You did not say what the problem with soft surrounds is? I cannot see any problems with that, not even in horns.
The Goerlich cones are very light and as I said, have an aluminium foil glued on top of the cone, basically to make it airtight. Kea Audio cones do not need that because the material forms a thin layer on the outside which makes it airtight. Inside, as mentioned it is foam, exactly as the Goerlich/Podzsus drivers.
As I said, there is no advantage of sandwich, it is only used to produce a hollow inside, which in our case is achieve with a foam. YOu can call this sandwich, but because the outer layers have no supporting function and are very thin anyway I would not consider that sandwich (it is a matter of opinion however).
Hope that clarifies it.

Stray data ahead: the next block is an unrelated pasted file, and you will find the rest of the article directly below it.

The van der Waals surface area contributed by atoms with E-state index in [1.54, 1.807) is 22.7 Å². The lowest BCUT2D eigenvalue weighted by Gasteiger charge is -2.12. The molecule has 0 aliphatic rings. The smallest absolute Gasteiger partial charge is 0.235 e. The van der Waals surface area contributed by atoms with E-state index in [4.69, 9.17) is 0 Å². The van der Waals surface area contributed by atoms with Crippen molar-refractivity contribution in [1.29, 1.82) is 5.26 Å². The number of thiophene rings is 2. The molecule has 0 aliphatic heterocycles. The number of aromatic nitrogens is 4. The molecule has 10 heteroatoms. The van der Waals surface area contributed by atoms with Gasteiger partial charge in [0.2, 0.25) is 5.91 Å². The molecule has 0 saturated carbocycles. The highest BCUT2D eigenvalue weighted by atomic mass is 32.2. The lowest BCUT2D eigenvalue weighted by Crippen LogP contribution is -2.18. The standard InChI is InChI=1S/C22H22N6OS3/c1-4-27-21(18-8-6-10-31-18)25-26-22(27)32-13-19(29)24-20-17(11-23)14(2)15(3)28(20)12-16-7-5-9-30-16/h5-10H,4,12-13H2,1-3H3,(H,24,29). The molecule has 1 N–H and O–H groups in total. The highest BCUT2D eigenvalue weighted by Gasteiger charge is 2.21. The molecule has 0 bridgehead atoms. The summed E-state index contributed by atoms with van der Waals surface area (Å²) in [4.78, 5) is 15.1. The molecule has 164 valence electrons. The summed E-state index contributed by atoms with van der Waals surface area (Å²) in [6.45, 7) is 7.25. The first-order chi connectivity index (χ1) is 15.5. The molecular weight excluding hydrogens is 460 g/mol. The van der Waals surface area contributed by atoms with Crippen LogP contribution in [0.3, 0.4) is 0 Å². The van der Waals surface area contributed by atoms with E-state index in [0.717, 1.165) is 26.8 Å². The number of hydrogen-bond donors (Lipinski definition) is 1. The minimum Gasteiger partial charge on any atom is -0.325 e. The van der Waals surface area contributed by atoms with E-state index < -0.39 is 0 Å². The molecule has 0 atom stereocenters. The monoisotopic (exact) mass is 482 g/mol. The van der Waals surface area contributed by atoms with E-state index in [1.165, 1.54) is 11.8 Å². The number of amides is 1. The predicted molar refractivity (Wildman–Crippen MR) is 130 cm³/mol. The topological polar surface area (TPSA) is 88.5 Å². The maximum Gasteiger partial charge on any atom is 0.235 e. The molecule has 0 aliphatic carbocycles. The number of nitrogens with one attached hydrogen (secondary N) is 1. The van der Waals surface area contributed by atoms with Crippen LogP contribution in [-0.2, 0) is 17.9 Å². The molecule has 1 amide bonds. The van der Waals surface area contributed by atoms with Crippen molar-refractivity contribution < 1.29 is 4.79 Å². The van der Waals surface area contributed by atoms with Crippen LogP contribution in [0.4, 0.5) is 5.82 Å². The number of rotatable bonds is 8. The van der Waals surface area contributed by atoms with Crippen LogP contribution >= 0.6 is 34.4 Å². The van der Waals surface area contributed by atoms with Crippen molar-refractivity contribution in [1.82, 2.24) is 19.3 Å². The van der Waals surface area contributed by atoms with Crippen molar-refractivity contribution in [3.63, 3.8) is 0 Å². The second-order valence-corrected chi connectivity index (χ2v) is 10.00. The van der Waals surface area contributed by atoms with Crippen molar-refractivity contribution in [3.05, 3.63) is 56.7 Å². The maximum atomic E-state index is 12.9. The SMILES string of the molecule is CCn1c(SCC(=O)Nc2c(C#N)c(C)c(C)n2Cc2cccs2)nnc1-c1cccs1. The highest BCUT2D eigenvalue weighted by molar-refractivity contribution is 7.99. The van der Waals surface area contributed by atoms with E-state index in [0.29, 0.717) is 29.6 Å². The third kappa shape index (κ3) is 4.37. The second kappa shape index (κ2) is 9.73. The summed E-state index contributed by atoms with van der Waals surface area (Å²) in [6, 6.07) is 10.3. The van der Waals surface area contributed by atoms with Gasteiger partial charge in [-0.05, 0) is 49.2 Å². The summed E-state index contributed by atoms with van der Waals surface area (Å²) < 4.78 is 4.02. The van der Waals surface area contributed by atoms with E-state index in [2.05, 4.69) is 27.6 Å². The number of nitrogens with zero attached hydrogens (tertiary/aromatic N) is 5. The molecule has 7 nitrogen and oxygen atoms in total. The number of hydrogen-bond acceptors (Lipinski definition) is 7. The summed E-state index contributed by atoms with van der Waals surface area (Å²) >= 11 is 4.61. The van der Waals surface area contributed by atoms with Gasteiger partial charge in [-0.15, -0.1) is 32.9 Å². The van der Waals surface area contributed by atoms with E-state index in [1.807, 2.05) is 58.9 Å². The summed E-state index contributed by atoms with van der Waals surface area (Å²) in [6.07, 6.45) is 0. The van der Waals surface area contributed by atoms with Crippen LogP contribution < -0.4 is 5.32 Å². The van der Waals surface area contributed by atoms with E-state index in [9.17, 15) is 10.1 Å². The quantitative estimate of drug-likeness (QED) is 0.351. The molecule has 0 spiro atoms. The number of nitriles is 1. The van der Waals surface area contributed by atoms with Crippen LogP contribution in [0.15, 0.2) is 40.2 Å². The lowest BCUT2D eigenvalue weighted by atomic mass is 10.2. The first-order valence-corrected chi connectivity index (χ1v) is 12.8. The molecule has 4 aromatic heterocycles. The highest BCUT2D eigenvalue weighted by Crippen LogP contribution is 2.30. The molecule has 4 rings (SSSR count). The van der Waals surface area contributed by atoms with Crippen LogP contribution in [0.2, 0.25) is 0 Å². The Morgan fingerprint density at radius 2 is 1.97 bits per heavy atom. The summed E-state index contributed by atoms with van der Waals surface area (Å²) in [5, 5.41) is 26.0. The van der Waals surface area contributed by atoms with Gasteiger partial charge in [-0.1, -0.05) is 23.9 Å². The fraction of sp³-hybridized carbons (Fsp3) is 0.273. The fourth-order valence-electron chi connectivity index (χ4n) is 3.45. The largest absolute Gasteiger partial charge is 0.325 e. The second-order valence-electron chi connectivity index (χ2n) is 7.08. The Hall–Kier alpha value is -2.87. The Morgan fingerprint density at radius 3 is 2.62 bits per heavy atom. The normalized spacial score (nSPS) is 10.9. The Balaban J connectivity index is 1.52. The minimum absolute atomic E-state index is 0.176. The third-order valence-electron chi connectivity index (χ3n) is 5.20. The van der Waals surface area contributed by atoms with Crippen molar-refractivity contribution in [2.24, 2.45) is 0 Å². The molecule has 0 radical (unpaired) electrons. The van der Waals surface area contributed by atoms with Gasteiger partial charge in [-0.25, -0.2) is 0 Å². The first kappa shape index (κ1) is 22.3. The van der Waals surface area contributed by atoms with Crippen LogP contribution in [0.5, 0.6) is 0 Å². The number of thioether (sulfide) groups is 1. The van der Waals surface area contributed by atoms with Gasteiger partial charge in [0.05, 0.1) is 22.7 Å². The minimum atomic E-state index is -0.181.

I have never heard of any woofer that manages 50Hz lower cut off frequency in a horn arrangement. The simple fact is that a woofer does not emit sound under the resonance frequency (that is without artificially changing that, ie active). The resonance frequency can be calculated simply with the mass of the cone assembly and the suspension (that is spider including surround and air load). So if you make the suspension rather stiff (that also happens if the surround is very stiff) then the resonance frequency goes up. In order to compensate for that you would have to make the cone heavier (that is why the big woofers have a harder suspension, because they are so heavy). The disadvantage of making the cone heavier is that the efficiency goes way down. This is partially compensated by the larger effective cone area of large speakers, but again there is a limit to everything. Putting a compression chamber behind the woofer certainly makes the suspension extremely stiff and you would have to use very very heavy cones to achieve 50Hz. So what is the idea????